Interview by Nathan Sturgis (PWR class of 2014)
As a graduate of Taylor University, what made you choose that school for your degree?
I chose Taylor because of the Professional Writing department. I sat in on one of Dr. Hensley’s classes as a junior in high school and informed my parents that this was the degree I wanted. I didn’t even consider another school after that.
You currently work as a line editor for Annie’s Publishing. How did the professional writing program prepare you for your current job?
My college degree taught me good writing habits that I apply in every manuscript I work on. It also taught me that every single word of a manuscript is important. You have to pay attention to the literal meaning as well as connotations. I also apply this attention to detail to each manuscript.
What’s your favorite part of your job?
I love the idea that I’m improving the work and enhancing the author’s voice. There is great satisfaction in knowing that your work makes something better.
What led you to your current position with Annie’s Publishing? What other jobs have you had in the past, and how did they prepare you for your current position?
I started at Yellow Pages Group in Indianapolis out of college. They honed my attention to detail, and there I learned about house styles (your publisher’s grammatical preferences). From there, I moved to a reporting position with the Decatur Daily Democrat, where I learned Associated Press style and the importance of publishing accurate facts. After that I became a copy editor with Annie’s, where I applied Associated Press, Chicago, and the house styles to all of their publications. My work on their cozy mysteries impressed the director of fiction, and she asked if I wanted to join the fiction team. I’ve been full time in fiction since November 2016 and enjoying every minute of it!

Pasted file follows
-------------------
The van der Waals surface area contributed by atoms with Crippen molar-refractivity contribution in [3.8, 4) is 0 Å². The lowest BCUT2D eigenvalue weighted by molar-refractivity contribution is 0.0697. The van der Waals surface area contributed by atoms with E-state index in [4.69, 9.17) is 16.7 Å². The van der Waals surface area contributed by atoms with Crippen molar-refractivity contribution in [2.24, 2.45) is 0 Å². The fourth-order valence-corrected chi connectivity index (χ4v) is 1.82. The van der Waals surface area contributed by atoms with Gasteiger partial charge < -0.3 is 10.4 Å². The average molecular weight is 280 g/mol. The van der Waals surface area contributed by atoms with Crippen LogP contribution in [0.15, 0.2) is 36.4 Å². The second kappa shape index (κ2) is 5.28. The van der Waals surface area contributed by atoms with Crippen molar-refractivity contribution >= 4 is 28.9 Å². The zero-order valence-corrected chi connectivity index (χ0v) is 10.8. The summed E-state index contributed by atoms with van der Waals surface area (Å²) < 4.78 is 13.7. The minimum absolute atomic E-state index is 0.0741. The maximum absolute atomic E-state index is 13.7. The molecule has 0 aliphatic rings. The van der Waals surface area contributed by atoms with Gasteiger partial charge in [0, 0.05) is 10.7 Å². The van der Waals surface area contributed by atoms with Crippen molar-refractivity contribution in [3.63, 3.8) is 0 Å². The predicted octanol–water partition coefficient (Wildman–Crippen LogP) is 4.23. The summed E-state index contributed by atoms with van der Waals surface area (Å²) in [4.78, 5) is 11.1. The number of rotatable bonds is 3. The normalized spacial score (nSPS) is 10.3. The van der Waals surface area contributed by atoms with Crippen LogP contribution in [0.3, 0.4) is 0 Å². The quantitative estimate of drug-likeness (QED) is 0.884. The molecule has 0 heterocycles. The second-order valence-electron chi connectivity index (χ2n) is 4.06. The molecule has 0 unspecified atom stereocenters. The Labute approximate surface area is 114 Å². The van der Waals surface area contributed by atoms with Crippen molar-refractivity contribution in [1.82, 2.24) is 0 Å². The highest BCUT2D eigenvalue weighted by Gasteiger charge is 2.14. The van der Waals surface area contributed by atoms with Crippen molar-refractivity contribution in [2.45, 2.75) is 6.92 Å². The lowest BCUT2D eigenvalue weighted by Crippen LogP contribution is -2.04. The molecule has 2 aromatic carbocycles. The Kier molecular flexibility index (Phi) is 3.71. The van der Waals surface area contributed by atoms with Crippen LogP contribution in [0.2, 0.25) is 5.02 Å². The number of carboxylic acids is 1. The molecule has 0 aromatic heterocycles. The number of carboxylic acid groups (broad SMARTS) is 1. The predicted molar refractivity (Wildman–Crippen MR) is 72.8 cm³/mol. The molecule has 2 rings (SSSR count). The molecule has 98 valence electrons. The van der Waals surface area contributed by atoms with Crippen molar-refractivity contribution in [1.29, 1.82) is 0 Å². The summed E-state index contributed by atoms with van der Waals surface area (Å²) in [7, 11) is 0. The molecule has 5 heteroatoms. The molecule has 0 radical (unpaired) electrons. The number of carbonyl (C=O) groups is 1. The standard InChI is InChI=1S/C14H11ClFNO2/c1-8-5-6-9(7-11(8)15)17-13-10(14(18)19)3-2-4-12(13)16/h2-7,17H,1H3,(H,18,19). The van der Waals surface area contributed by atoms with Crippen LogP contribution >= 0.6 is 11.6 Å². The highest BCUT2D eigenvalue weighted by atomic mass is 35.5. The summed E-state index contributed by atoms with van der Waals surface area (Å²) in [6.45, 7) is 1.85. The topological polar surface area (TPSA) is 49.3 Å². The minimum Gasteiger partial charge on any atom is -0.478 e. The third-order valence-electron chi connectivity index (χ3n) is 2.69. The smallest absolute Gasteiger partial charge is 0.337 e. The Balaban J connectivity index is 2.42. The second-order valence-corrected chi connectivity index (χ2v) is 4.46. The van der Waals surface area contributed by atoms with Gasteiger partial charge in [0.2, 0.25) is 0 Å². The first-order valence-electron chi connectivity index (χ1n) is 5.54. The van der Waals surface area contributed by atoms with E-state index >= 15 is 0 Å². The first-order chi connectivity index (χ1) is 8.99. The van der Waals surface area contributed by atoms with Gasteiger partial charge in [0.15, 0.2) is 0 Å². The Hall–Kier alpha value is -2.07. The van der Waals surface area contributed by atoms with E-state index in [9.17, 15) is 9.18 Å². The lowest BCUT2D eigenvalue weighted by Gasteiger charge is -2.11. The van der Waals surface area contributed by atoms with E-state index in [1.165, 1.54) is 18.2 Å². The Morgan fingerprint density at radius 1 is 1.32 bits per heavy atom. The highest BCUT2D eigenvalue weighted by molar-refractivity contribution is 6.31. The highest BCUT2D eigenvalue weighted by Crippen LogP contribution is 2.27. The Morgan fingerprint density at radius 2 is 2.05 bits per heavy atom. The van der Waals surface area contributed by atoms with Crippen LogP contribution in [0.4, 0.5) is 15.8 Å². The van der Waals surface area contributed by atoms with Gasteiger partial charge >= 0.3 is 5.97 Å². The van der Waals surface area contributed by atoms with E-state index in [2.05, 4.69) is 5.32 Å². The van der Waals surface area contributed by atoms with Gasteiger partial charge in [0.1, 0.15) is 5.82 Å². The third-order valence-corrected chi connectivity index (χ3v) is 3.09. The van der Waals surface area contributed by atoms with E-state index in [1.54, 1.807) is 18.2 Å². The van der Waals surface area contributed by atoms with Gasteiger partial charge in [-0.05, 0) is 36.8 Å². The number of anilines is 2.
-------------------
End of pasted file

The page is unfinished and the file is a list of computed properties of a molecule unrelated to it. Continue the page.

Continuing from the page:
In a nutshell, what knowledge or skills do you want to pass on to conference attendees?
My goal is to pass on the basics of good writing that I learned in college and have picked up in the field since then. I will also give attendees resources that they can reference after the conference to help them in their writing.
What books have influenced you throughout your life?
Listen, no one has time for the exhaustive list, but I’ll try to narrow it down. Top of my list has to be the works of Tamora Pierce, who has been my favorite author since middle school. These days I tend to mentally edit her actual writing, but her character casts always feature strong, capable females, and she always includes life lessons that I think are extremely important for her young audience. L.A. Meyer’s Bloody Jack series has to be one of the best I’ve ever read in terms of 3D characters and historical accuracy. I could go on, but I always come back to these books.
Please name a book, nonfiction or fiction, that is not directly about writing but has taught you something about writing.
We are responsible for a lot of society’s moral code, and we need to be responsible about it. Wuthering Heights and Jane Eyre are always cast up as classics–and I love them as much as the next bibliophile–but I realized a few years ago that they’re not examples of healthy relationships. Additionally, the characters in them (especially Wuthering Heights) are actually pretty terrible under the beautiful writing. I learned from this that it’s easy to romanticize unhealthy relationships under pretty words and lots of drama. I don’t think this is bad in and of itself if the readers recognize it, but a lot of readers don’t, as evidenced by the recent Twilight craze. This is a technique used by a lot of authors, and one I strive not to let through in the manuscripts I edit. I think in general a lot of things get through in books and subtly become less objectionable in the reader’s subconscious because of the way they’ve been conveyed. I believe it’s something writers and authors need to be vigilant about when writing.
Rebekah will be teaching one session at the conference:
How to Write Good Well